Jon Voight plays Eddie, known as “Eddie Maintenance,” who keeps things running at an amusement park. When a faulty ride clobbers him, he winds up in Heaven, where he meets, as the title suggests, five people from his past, in five different kinds of Heaven, at each stage learning truths about his life, and how much it mattered, for better or for worse. There are many flashbacks to his early years when he showed promise as a gifted engineer, but was held back by a drunken lout of…a father. The point of the exercise, though, is that Eddie’s life was not a waste,despite what he might think.
With its slick production values, name cast (Voight, Ellen Burstyn, Jeff Daniels, etc.), and frequently very attractive cinematography, this is Angels in America for people who don’t like to think. Mixing the corniest elements of A Christmas Carol and It’s a Wonderful Life, but possessed of an inflated sense of self-importance the other works lack,this bit of overblown pseudo-profundity actually has the nerve to ask you to take such lines as“all endings are also beginnings” seriously. Argh!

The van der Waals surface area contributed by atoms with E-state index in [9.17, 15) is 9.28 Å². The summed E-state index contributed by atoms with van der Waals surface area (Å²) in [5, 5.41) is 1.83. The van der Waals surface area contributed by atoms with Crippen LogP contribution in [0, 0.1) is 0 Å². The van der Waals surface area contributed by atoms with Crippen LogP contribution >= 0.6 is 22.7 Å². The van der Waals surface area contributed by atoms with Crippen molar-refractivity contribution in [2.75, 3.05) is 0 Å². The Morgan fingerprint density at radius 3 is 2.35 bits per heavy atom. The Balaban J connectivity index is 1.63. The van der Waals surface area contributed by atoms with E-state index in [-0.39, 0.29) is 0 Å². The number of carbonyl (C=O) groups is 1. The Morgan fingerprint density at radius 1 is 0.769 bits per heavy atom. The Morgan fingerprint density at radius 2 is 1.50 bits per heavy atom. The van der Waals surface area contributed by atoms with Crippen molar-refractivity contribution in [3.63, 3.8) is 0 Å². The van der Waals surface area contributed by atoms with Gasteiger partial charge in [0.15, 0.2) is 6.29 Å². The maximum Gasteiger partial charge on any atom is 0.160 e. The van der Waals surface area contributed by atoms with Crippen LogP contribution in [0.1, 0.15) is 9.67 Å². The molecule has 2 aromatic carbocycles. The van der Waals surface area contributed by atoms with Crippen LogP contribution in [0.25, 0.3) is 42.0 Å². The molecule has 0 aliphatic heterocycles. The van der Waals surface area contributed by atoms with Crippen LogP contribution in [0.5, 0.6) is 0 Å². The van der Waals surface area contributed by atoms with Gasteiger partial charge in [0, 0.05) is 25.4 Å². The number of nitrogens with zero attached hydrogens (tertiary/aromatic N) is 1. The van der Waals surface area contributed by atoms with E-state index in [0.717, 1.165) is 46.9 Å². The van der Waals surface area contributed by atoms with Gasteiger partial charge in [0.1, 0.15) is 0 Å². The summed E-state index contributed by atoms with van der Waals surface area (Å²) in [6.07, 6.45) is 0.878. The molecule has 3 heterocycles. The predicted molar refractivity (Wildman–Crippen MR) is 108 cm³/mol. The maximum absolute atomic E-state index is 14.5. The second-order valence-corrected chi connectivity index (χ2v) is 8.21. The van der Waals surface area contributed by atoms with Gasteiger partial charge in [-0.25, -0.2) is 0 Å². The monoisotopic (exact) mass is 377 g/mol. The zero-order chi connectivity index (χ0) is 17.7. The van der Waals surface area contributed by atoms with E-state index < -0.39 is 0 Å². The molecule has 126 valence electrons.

The sound comes in 5.1 and 2.0. Both are perfectly clear, and the music has a fine mix in either case. But the 5.1 is very weak as far as the level of surround sound effects is concerned.The 2.0 has a much more powerful mix, and is more immersive. There may not be the same placement of effects as with a good 5.1, but that extra left-right division is pointless in this 5.1,since the sounds are barely audible in the first place.
The visuals are where both this disc and the film itself have their strengths. Different time periods in the story have different colour palettes, and, even if the choices are rather conventional(sepia tones for the 30s and 40s), the transfer renders the colours very well. The image is sharp,and there is no grain. A handsome-looking disc.
Directory Lloyd Kramer, novelist/screenwriter Mitch Albom and Voight are very pleased with their work on the commentary, sometimes sounding as if they’ve just followed up on the Bible, raising the bar in process. There are a raft of short interviews (with Albom, Voight, Steven Grayhm, Michael Imperioli and Tish Monaghan), which, though promotional, aren’t all bad.“Makeup Magic” is a brief, time-lapsed demonstration of Voight’s transformation into an 82-year-old (the result isn’t entirely convincing). There is also a trailer for Earthsea. The menu’s main screen, intro and transitions are animated and scored.
This isn’t any more deep than one of Jack Handey’s Thoughts, but it looks purty, at least.
Special Features List
- Audio Commentary
- Cast and Crew Interviews
- Jon Voight Makeup Session
- Earthsea Trailer